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Wednesday, Dec. 7, 2011
Dear Colleagues and Friends,
“The people who walked in darkness
have seen a great light;
on those who lived in a deep shadow
a light has shone…
For a child is born for us, a son given to us…”
- Isaiah 9:2-6
Christmastide is here. In the signs and symbols around us the holidays are taking shape with excitement and expectation. The traditions and images inspire the spirit of the season – of giving, of hope and of joy.
The rich imagery of light and darkness, prevalent in many faith traditions of the world, is particularly meaningful for us during this special season. For Christians, Advent is well underway, four weeks of preparation for the coming of Christ. In great hope we await Emmanuel, “God With Us,” to bring us closer to an era of peace, joy, and justice for all people. Advent reminds us that what lies ahead is a time when people of goodwill will see a great light – the light of hope manifest in the Incarnation. It will be a time when darkness, fear, and injustice give way to the light of goodness and all that is right in creation.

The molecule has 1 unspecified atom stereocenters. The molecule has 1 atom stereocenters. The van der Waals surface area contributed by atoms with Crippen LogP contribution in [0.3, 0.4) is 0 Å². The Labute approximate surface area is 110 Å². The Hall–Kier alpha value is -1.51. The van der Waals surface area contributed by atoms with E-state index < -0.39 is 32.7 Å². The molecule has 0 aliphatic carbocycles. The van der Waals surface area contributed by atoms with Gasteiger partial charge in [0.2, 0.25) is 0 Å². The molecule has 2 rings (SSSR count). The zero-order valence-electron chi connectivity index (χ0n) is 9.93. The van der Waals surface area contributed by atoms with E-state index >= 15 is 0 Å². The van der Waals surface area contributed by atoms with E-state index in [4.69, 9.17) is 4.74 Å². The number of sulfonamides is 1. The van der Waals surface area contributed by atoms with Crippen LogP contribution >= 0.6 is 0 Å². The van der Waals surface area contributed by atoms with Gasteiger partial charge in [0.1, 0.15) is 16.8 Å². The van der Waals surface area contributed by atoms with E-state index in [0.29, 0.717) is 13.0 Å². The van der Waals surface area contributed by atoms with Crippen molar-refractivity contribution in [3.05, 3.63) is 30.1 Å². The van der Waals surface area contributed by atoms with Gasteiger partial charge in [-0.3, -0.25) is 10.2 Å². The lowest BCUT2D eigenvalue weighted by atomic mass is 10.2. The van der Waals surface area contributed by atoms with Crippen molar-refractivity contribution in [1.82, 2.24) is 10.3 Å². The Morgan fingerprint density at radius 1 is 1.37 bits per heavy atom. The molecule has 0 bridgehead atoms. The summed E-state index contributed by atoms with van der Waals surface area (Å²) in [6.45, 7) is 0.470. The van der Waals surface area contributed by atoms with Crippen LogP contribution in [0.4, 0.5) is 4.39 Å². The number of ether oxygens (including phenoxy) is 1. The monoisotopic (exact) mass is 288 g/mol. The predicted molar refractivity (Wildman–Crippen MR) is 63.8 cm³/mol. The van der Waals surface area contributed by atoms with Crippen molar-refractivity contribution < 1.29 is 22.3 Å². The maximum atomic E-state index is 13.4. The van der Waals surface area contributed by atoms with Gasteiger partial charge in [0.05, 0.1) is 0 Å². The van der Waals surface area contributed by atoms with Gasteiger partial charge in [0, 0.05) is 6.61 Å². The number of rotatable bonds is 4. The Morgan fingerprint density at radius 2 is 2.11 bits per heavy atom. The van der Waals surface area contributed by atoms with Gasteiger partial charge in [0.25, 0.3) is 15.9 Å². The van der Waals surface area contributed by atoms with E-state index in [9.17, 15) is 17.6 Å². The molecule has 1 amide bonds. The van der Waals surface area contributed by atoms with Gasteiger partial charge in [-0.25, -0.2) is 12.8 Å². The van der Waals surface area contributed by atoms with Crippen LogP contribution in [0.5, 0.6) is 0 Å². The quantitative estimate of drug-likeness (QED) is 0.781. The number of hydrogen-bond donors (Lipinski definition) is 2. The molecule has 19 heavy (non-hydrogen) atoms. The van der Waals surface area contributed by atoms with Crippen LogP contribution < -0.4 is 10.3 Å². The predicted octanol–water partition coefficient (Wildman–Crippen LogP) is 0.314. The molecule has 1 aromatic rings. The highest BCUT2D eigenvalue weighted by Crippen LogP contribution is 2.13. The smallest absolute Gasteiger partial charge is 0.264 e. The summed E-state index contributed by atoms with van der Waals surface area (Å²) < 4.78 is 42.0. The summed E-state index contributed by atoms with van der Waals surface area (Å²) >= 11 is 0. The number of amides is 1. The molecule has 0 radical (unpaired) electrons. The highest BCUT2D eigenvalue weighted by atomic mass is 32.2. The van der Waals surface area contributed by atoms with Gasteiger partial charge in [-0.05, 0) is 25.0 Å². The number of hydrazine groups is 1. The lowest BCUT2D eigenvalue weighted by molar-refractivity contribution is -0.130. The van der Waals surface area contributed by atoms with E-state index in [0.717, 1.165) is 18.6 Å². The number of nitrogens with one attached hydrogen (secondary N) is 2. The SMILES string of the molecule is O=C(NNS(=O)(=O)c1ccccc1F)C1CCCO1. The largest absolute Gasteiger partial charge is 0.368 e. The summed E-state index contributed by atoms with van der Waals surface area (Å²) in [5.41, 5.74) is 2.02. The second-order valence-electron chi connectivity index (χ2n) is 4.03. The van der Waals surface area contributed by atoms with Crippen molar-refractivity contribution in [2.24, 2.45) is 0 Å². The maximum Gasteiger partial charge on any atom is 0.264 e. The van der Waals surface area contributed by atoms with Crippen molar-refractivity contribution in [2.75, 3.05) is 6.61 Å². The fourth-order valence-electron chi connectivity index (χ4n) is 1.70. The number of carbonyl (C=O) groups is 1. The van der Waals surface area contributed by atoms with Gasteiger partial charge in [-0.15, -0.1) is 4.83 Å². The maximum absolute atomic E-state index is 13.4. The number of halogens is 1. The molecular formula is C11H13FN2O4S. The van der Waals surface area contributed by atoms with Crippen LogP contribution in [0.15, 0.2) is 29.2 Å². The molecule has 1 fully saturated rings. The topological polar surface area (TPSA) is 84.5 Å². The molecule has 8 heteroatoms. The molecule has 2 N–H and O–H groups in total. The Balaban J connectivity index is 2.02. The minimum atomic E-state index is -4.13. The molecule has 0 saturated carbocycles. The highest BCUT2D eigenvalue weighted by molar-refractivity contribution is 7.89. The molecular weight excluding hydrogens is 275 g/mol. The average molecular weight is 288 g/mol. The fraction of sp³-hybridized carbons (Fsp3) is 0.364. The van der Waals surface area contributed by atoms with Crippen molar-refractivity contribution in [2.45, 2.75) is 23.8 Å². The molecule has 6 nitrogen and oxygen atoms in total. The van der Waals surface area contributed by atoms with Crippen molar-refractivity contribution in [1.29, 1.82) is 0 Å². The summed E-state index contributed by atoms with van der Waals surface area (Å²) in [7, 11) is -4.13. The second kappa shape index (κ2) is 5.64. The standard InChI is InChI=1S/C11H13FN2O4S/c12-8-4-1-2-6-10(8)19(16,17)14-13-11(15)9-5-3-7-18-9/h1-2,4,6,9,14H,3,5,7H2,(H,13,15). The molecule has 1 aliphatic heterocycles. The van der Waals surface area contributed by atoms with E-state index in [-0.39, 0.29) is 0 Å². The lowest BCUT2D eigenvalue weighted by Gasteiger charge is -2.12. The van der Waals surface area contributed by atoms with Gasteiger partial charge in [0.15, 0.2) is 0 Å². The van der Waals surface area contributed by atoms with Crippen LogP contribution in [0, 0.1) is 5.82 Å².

The themes of light and darkness carry through in the Jewish celebration of Hanukkah, which will take place December 20-28. Hanukkah marks the triumph of light over darkness and commemorates the rededication of the Temple in Jerusalem after the Jews of Judah triumphed over their oppressors. The Festival of Lights reminds our Jewish sisters and brothers that the light of justice and peace will indeed reign over the darkness of conflict and injustice.
In our faith traditions, the light symbolizes the best of who we are and hope for blessings to come. This holiday season, let us focus on the lights in our lives, those glimmers of the divine shining through darkness. Let us also strive to be a light by responding to those who suffer illness, injustice, and economic problems. I pray that during this holy season the light of peace and hope shines on you and your families. At Christmas Mass, I shall remember the Santa Clara community, thanking God for all of you and asking God’s blessing now and in the new year.
Michael E. Engh, S.J.